The similarities between Caffreys’s earliest version of the Scottish ballad and Spenser’s English Court literature, that they both uphold the same honor of temperance, or chastity, suggests that there is a causal link between them.

There may not have been much discourse between Scottish folk musicians and English Courts at this time due to various animosities including the former being predominantly Catholic and the latter Protestant.
However, if the poem preceded the ballads, because the Scottish had had strong associations with the French since 1295 (the first treaty forming the “Auld Alliance” between Scotland and France against England) they may have heard of the poem by these means.
Should the ballad versions alternately precede the literary, this could equally be interpreted as showing how high culture often draws upon local traditions and stories to structure its intellectual endeavors, giving local anchorage to their more wide reaching concerns and perhaps shows more sharply how English tradition has similarly drawn on the Scottish over time…

Tam Lin & The Faery Host –

In another Scottish version, the Tale of Tam Lin the Elf Knight, Tam Lin was enchanted and kidnapped by the Elf Queen to Faerie land where he was bound by her spell. He explains all this to a mortal maiden who fell in love with him, and he was rescued by her because the steadfast love of a mortal woman broke the Elf Queens enchantment over him. That the Elf Queen is here wicked and the mortal woman good, could possibly be another political reference of the times.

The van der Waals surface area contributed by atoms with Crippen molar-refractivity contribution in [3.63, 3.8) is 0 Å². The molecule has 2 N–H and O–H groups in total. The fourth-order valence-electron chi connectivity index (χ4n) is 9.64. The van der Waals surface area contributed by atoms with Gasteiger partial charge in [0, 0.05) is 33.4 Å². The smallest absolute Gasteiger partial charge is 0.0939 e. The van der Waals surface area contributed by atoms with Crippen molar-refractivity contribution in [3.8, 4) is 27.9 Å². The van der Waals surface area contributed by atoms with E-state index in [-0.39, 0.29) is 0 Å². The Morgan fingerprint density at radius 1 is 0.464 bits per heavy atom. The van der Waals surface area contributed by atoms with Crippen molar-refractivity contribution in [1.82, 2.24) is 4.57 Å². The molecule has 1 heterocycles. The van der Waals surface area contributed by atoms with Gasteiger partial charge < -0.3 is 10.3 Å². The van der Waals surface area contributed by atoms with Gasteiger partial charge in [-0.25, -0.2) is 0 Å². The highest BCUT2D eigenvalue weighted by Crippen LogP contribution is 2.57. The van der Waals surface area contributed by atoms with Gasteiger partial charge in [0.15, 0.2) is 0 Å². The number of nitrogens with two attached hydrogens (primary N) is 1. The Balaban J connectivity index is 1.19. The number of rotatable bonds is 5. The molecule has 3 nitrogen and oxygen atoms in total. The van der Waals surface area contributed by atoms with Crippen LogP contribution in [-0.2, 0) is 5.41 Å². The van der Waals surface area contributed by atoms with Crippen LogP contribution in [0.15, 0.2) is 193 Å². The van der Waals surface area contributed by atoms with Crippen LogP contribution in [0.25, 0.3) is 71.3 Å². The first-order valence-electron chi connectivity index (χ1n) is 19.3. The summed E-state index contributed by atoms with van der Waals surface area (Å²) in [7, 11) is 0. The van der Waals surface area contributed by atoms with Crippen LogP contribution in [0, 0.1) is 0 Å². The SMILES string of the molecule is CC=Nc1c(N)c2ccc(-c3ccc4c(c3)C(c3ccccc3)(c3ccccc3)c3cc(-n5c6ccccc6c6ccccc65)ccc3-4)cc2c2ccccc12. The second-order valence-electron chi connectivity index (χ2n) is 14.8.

In explanation of the subsequent de-contextualised English versions of the ballad, which appear to present the moral inversions of a less virtuous Elf/young man who seeks by impossible means to entrap his intended, and the conversion of the intemperant Acrasia replaced by a more virtous woman, Queen Elizabeth’s fame as a virtuous Virgin Queen and her popularity in England would have likely made the earlier accounts of the ballad, with its virtuous and Scottish Elf Knight and immoral woman, less than attractive to a country who supported their Queen and possibly used such popular ballads to celebrate contemporary culture as well as carry mythological moral messages.